In the program at the opening of The Magic Flute in London, director Simon McBurney recounts a rehearsal, explaining at the same time the ideas driving his direction of the work: “and suddenly I know . . . that if I am lost in the unpredictable turbulence of this opera which is not an opera, but a stage play, then I shall make the music my compass. Listening to the play, listening to the music. Trying to hear . . . Mozart.”
This project, both modest and ambitious in the fidelity to the musical text it requires from the director, was admirably realized by McBurney in this new production at the English National Opera. Theater was omnipresent in various and unexpected forms, and all its secrets were shamelessly revealed. In a shadow puppet play, a blackboard was projected on the back of the stage. An actor wrote the name of the opera on it in chalk, his hand following the conductor’s baton, then drew the scenery for the first act. The intense acting was enhanced in the spoken parts by sound effects made by an actress at the side of the stage. In this theatrical world, things are not what they seem: the frail Queen of the Night went around in a wheelchair; the birds were mere paper sheets moved around by actors. Following the indications in the libretto, Papagena appears to Papageno as an old woman. In search of their destiny, Tamino, Panina and a reluctant Papageno enter this deceptive and fickle universe, represented as a two-dimensional scenic space with a suspended mobile apparatus on which images and video clips were projected. Endlessly adjustable, the stage became a magical, poetic place. There was one single regret: the scenography could have been more colorful and less bare, in the vein of the superb poster for the opera.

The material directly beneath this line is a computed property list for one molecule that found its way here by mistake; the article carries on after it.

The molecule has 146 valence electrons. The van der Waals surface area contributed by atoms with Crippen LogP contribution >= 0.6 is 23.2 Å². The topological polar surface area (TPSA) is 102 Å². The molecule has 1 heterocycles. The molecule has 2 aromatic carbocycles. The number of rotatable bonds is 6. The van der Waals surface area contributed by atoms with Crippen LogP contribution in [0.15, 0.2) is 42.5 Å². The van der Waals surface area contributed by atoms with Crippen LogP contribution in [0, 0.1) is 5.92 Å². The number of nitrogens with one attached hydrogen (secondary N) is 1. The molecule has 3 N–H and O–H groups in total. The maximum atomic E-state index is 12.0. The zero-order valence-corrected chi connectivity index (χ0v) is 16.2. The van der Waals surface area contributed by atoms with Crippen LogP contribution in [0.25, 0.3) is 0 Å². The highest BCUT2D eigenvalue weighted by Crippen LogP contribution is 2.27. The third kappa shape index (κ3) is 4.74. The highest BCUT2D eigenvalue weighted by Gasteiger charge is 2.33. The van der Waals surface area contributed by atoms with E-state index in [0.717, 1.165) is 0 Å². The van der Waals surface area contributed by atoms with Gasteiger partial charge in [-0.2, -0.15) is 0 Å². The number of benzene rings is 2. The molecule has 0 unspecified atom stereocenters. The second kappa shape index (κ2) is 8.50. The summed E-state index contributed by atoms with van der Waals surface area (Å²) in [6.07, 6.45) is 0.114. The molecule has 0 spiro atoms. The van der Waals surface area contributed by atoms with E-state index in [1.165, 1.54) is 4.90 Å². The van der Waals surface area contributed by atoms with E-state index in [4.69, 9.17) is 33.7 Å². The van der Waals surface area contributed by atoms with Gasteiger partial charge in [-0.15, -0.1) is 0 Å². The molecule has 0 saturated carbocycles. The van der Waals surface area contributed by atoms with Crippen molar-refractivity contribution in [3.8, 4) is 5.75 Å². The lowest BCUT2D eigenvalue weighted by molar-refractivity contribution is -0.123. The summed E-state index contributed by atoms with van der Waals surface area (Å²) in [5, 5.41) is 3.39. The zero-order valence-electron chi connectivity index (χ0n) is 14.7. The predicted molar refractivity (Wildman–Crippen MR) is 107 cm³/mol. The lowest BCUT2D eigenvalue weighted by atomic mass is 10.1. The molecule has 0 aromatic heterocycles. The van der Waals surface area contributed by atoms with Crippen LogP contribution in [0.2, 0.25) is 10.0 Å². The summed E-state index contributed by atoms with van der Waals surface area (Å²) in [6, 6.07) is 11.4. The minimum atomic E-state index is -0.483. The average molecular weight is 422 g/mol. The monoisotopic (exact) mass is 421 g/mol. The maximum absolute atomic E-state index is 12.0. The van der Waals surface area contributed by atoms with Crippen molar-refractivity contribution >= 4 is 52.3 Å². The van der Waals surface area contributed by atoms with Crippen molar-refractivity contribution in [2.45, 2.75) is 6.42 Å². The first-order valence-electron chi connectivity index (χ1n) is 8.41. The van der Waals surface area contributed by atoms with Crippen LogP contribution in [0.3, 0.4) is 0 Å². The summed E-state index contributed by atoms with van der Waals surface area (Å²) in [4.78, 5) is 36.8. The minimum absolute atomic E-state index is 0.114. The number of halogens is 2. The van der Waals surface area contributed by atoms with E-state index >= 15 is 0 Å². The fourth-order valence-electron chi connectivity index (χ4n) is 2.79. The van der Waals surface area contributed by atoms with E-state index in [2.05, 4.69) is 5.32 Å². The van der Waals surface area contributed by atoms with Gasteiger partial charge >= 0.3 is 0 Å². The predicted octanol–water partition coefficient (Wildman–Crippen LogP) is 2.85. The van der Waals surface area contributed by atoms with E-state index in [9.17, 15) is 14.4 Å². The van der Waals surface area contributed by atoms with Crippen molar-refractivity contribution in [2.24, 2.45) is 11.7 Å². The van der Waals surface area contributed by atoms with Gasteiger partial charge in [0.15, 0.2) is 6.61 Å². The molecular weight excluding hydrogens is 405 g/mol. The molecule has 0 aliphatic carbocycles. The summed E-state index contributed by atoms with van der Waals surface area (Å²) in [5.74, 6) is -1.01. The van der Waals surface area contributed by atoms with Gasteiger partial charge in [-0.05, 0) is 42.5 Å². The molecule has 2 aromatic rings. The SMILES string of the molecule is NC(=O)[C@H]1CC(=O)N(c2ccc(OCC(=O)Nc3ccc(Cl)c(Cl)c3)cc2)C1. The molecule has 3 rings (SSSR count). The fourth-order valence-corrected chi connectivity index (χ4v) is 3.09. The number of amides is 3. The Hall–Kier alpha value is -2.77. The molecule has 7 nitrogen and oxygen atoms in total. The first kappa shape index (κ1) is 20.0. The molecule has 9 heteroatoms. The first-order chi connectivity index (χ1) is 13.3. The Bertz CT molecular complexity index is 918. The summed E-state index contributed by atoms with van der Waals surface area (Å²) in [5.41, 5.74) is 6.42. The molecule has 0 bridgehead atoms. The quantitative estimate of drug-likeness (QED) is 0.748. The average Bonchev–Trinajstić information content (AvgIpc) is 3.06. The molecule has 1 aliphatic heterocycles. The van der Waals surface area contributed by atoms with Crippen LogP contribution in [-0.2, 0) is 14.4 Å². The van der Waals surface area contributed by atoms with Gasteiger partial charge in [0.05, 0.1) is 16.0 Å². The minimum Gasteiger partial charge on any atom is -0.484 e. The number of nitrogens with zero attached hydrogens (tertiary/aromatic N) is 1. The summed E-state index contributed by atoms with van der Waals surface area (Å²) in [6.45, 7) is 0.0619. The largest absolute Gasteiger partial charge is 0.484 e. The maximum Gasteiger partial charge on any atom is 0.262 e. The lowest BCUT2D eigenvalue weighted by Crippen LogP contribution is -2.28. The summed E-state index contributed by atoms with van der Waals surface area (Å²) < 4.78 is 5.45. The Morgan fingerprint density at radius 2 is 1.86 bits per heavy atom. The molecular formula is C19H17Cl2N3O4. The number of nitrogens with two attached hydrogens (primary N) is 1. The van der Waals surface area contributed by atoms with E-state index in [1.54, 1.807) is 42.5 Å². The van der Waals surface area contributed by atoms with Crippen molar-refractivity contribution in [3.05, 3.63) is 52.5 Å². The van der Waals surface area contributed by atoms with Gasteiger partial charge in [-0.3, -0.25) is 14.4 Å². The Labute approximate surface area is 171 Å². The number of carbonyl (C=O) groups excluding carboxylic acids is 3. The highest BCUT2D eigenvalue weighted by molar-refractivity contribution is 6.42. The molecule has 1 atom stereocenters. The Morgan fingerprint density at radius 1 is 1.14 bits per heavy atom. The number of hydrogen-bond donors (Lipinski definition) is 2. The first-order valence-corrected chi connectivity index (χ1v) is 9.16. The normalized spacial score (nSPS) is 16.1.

Who is the main character in this play? McBurney listened to Mozart and decided it would be the music. The stage and the pit constituted a single space, with characters often descending among the musicians. In a nice display of metonymy, the orchestra’s flute was transformed into Tamino’s, the orchestra’s flutist coming onstage next to the singer when he needed the help of the magic instrument. In accordance with the wish of twenty-nine-year-old Hungarian conductor Gergely Madaras, the play began in medias res: following a fast-paced entrance and a brief greeting while the lights were still on, the first notes of the overture brought all conversation in the house to an end. Madaras conducted the orchestra with ardor and flexibility from the very first note to the very last, and the resulting sound was admirable, full of light and lightness. Ben Johnson (Tamino), Roland Wood (Papageno), Cornelia Götz (the Queen of the Night), Devon Guthrie (Pamina) and James Creswell (Sarastro) offered moving and funny interpretations in this beautiful fusion of theater and music.